On September 1st 2020 at 10AM EAT, the Uganda Press Photo Award, in partnership with Chapter Four, will hold an online read-through of the newly announced regulations set up to govern the production and dissemination of film, documentaries and still photography in Uganda.
Background: The Uganda Communications Commission recently announced new regulations to govern the creative industries within Uganda. These were read on the floor of Parliament on 28th May 2020 and are now effectively law.
The regulations apply to photographers, filmmakers, film production companies and audio-visual content producers, to mention just a few. Under these regulations, a person needs a license not only to produce but also to exhibit any commercial photographic or audio-visual content. They are then required to get another license to broadcast this same content on any other platform and there are fees attached to each different level of all these processes.
This is just the start of a long and somewhat confusing process of understanding effectively what these regulations, which are at times extremely arbitrary and vague, actually mean and how they will affect the growing but struggling community of creators.
The primary mandate of UCC is to regulate the Communications sector, which includes telecommunications, broadcasting, radio communication, postal communications, data communication and infrastructure. It is not only the regulator, but is also charged with the facilitation and promotion of sustainable growth and development within Uganda's communications sector.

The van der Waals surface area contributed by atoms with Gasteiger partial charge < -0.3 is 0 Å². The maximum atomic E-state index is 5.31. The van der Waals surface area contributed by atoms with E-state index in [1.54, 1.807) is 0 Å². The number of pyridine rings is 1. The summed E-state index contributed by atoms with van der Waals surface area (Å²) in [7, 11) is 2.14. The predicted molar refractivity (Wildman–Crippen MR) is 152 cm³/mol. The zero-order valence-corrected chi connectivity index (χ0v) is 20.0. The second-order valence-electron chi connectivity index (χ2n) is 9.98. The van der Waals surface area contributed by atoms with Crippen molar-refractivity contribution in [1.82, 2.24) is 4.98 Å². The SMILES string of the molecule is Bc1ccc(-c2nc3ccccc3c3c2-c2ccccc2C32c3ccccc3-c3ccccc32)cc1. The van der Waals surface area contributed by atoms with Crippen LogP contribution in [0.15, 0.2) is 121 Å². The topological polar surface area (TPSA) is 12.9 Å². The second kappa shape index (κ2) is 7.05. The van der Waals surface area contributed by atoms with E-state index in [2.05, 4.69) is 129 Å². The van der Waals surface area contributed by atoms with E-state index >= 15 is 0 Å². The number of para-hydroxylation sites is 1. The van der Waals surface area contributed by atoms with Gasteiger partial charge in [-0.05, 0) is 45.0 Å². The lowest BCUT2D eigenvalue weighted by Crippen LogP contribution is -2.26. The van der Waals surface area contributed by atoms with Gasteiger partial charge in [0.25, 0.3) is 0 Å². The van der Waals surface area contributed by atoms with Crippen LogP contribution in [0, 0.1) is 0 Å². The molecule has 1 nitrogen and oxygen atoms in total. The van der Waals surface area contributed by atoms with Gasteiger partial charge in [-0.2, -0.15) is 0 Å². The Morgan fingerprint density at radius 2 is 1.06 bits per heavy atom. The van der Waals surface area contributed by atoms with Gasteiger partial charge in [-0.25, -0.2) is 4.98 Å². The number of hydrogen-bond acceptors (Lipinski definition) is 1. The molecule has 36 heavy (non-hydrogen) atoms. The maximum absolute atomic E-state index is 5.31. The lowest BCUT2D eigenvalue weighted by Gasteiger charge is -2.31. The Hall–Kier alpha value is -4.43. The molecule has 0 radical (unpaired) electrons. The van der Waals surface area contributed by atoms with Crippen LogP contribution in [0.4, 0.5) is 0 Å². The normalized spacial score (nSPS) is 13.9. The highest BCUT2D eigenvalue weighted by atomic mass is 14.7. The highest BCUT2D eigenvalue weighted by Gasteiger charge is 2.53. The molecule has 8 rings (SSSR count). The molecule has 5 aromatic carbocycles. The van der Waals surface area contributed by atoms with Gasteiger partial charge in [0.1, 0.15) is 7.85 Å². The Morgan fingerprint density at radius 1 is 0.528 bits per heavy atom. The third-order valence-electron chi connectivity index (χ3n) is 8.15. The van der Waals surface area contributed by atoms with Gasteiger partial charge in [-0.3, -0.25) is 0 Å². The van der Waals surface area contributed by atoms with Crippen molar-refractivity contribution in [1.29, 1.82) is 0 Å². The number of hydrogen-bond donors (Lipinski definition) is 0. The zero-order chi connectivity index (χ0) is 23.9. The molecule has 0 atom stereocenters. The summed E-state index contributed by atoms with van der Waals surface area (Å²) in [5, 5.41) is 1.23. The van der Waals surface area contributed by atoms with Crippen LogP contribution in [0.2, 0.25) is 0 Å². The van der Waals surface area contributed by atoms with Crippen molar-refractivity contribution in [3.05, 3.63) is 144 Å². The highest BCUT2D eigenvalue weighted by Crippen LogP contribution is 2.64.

This new law is well within the mandate of the UCC, which stands to protect not only the consumers but also the producers of content. It is hard to see, however, how these new regulations as presented are anything but an attempt to stifle freedom and creative expression. This new regulation risks rendering virtually all digital communication a potential crime, which is not in any way beneficial to consumers or producers.
This legislation is bad news for the country and for its blossoming creative industries, which employ many young people in jobs with great potential, as well as paying taxes to the state and marketing Uganda to the world. By crippling these industries in the pursuit of a short-term goal, Uganda harms its long-term aim of achieving middle income status and fails in its duty to uphold the right to free expression of all Ugandans. As cultural operators, media practitioners and consumers we must work hard to protect our industries, and to fulfil our duty as citizens.
Register in advance for this meeting here.